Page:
The primary function of vitamin D is to raise plasma calcium and phosphate concentrations, which promotes the mineralization of osteoid in the bone. The ability to elevate calcium levels is necessary for the proper functioning of the neuromuscular junction, nerve transmission, and secretion and actions of hormones. Vitamin D3 from the skin and vitamin D2 from the diet are prohormones that undergo hydroxylation to 25-hydroxycholecalciferol in the liver via the enzyme 25-hydroxylase. 25-hydroxycholecalciferol becomes further hydroxylated in the kidney to its biologically most active form, 1,25-dihydroxycholecalciferol. Hydroxylation in the kidney into a biologically active form occurs via 1-a-hydroxylase, an enzyme under tight regulation by parathyroid hormone. The active form of vitamin D increases the duodenal absorption of calcium and phosphate and calcium reabsorption from the distal convoluted tubule by upregulating calcium transporters that move calcium across epithelial cells. Importantly, vitamin D activates osteoclasts, our body’s bone-resorbing cells. The human body maintains equilibrium with bone formation and resorption. To effectively mineralize bone, some level of bone resorption is necessary.
Vitamin E, exclusively acquired from the diet, is best known for its antioxidant activity. Vitamin E inhibits the generation of reactive oxygen species during fat oxidation. It protects polyunsaturated fatty acids in cell membranes from oxidative destruction, thereby maintaining membrane fluidity and stability. While it inhibits lipid peroxidation, including oxidation of LDL, supplementation has not resulted in a reduction in cardiovascular events.
Vitamin K is necessary to activate certain clotting factors in the liver, which are responsible for coagulation. For activation to occur, the clotting proteins must bind calcium. Vitamin K-dependent gamma-carboxylation of certain glutamic acid residues allows the proteins to bind calcium and carry out the coagulation cascade. Specifically, vitamin K serves as a cofactor for gamma-glutamyl carboxylase and catalyzes the post-translational synthesis of gamma-carboxy-glutamyl residues. This process activates prothrombin and factors VII, IX, X, protein C and S. Oxidation of vitamin K hydroquinone supplies energy for these carboxylation reactions. Regeneration of vitamin K hydroquinone relies on vitamin K epoxide reductase and vitamin K quinone reductase.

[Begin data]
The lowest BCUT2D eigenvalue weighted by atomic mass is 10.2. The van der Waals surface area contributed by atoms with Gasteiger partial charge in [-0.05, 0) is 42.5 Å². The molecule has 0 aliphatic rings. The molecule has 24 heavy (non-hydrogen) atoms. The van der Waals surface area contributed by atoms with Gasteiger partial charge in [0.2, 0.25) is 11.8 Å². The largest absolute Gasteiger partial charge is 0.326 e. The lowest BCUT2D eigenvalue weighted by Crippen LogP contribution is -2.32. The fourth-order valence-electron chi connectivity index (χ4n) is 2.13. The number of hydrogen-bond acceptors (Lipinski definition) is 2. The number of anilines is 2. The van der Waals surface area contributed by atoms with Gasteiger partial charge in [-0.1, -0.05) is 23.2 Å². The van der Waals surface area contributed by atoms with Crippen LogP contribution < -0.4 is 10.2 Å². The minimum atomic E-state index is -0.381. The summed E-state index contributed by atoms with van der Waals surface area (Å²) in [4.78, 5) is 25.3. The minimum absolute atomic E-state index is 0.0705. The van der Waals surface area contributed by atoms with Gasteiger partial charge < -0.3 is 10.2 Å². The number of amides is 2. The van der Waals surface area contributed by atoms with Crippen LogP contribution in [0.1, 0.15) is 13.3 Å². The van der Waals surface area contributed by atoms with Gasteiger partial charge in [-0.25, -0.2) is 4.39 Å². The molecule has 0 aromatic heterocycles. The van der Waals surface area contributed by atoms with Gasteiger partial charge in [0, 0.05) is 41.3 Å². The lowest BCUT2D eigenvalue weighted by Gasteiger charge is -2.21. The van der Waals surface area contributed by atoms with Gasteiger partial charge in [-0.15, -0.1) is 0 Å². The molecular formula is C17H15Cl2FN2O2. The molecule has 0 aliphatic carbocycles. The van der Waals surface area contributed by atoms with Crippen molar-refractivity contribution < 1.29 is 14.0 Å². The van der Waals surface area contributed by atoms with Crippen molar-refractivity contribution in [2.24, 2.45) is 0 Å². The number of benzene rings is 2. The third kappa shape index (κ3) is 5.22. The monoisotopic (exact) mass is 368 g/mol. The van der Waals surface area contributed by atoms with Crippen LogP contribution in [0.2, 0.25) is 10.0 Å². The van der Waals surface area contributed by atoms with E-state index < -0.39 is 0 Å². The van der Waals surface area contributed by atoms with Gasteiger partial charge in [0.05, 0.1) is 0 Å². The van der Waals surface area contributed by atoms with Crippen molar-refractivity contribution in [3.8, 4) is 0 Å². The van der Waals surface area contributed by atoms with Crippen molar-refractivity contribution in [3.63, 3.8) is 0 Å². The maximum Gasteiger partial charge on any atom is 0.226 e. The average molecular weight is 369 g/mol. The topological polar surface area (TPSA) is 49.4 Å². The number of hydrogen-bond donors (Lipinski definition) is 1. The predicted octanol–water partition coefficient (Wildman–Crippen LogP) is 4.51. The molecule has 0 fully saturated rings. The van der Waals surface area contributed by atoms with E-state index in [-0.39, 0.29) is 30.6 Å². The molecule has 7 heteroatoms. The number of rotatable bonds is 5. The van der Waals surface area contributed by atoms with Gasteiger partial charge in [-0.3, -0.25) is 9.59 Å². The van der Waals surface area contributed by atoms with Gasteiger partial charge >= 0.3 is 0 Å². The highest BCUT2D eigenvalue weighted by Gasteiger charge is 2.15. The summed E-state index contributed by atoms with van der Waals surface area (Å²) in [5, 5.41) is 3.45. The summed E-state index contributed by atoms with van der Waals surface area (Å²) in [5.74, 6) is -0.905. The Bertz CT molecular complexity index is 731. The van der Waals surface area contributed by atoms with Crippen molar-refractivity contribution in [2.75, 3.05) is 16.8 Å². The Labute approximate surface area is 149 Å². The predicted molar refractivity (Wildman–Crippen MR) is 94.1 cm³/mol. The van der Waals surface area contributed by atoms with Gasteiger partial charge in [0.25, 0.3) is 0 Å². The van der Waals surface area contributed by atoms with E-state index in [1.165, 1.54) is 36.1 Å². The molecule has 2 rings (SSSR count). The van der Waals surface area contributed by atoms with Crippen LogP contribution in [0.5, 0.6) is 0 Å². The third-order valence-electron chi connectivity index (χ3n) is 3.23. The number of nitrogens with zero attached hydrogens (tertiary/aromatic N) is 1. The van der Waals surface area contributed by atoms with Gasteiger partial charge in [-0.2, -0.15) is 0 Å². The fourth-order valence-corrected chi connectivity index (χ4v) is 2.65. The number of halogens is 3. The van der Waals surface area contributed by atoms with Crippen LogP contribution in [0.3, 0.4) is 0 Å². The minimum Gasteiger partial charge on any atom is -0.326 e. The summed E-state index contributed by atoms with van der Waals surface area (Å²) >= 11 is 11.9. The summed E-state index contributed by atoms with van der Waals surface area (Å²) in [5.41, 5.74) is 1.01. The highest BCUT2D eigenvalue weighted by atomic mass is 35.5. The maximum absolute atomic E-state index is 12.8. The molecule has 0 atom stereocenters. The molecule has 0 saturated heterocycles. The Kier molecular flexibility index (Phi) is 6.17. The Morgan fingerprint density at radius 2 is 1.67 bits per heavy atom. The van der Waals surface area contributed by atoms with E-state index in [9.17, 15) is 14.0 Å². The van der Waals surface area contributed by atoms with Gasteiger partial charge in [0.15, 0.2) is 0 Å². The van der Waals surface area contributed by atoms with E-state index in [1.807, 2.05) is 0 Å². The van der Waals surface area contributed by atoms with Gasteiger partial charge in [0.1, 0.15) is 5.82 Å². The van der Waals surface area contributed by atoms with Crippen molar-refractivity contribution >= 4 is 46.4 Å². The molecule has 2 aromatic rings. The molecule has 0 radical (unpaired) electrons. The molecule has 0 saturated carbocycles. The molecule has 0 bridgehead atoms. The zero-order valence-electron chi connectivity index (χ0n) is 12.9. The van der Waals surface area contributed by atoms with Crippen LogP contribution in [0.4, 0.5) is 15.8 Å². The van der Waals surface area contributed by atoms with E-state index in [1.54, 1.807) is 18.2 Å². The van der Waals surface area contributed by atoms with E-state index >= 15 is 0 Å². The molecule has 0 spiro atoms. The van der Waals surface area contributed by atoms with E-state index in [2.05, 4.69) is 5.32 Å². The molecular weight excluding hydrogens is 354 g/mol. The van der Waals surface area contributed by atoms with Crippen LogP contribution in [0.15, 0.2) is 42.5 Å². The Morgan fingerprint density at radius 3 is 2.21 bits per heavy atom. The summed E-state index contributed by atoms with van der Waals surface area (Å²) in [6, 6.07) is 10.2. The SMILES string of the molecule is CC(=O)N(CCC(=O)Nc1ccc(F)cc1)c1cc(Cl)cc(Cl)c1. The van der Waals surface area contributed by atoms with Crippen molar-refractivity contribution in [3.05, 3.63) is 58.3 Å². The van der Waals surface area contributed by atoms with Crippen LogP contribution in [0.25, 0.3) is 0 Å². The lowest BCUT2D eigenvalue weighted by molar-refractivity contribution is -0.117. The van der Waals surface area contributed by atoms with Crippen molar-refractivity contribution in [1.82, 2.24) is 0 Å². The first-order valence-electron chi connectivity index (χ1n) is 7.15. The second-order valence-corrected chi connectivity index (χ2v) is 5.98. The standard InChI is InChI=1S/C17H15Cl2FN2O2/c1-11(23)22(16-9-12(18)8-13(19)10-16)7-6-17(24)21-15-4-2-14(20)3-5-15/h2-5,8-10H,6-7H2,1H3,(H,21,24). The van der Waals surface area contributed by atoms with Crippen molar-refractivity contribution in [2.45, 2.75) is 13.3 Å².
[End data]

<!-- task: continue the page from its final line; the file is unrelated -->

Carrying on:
Vitamin A levels are tested by measuring serum retinol. Testing is indicated in patients who exhibit signs of vitamin-A deficiency such as night blindness, xerophthalmia, and Bitot spots. The World Health Organization (WHO) states that serum retinol accurately estimates hepatic vitamin A stores in states of extreme deficiency and excess. Low serum retinol levels are considered to be less than 0.70 micromole/L and can evaluate the extent of vitamin A deficiency. Plasma retinol levels in vitamin A-toxicity are generally greater than 3.5 micromole/L. The recommended dietary allowance (RDA) of vitamin A is 900 microgram retinol activity equivalents in men and 700 microgram retinol activity equivalents in women.
Vitamin D is measurable in the serum in two forms, 25-hydroxyvitamin D and 1,25-dihydroxy vitamin D. 25-hydroxyvitamin D is the principal circulating form (levels in ng/ml). It has a half-life of 2 weeks and is the best measure of vitamin-D status. Testing is indicated in populations at high risk for fractures, including those with osteoporosis, osteopenia, and the elderly. Treatment initiation depends on the extent of the deficiency. The Endocrine Society states that levels of 25-hydroxyvitamin D below 20 ng/ml are considered insufficient. According to The US Institute of Medicine, a 25-hydroxyvitamin D level of 20 ng/mL or greater is optimal for bone strength. Levels exceeding 100 ng/ml are considered toxic and puts the patient at risk for hypercalcemia, calculi, and renal damage. Hence, optimum levels appear to be between 20 to 30 ng/ml, with levels over 50 ng/ml avoided. Testing levels of 1,25-hydroxyvitamin D may also be indicated in patients with kidney failure or suspected hypercalcemia from granulomas in sarcoidosis or suspected hyperparathyroidism. Low levels of the active metabolite are commonly observed in early renal failure, while increased levels may present in sarcoidosis and primary hyperparathyroidism. The RDA for vitamin D is 600 IU per day. In individuals older than 70 years, the RDA is 800 IU per day.